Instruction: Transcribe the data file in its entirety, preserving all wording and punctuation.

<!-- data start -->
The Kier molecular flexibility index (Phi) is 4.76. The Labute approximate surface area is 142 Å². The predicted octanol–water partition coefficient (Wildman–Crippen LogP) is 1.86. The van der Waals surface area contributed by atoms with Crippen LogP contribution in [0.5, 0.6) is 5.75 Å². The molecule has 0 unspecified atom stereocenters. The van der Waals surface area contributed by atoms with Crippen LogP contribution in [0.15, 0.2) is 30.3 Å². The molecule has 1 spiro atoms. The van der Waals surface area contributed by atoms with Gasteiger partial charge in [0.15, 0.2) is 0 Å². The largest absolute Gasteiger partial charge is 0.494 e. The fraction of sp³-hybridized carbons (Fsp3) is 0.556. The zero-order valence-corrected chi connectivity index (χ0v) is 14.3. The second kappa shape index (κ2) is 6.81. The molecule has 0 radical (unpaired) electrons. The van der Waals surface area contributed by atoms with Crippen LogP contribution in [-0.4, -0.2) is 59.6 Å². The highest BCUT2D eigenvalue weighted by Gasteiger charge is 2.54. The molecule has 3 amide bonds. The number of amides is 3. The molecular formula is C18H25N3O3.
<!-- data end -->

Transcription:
The Kier molecular flexibility index (Phi) is 4.76. The Labute approximate surface area is 142 Å². The predicted octanol–water partition coefficient (Wildman–Crippen LogP) is 1.86. The van der Waals surface area contributed by atoms with Crippen LogP contribution in [0.5, 0.6) is 5.75 Å². The molecule has 0 unspecified atom stereocenters. The van der Waals surface area contributed by atoms with Crippen LogP contribution in [0.15, 0.2) is 30.3 Å². The molecule has 1 spiro atoms. The van der Waals surface area contributed by atoms with Gasteiger partial charge in [0.15, 0.2) is 0 Å². The largest absolute Gasteiger partial charge is 0.494 e. The fraction of sp³-hybridized carbons (Fsp3) is 0.556. The zero-order valence-corrected chi connectivity index (χ0v) is 14.3. The second kappa shape index (κ2) is 6.81. The molecule has 0 radical (unpaired) electrons. The van der Waals surface area contributed by atoms with Crippen LogP contribution in [-0.4, -0.2) is 59.6 Å². The highest BCUT2D eigenvalue weighted by Gasteiger charge is 2.54. The molecule has 3 amide bonds. The number of amides is 3. The molecular formula is C18H25N3O3.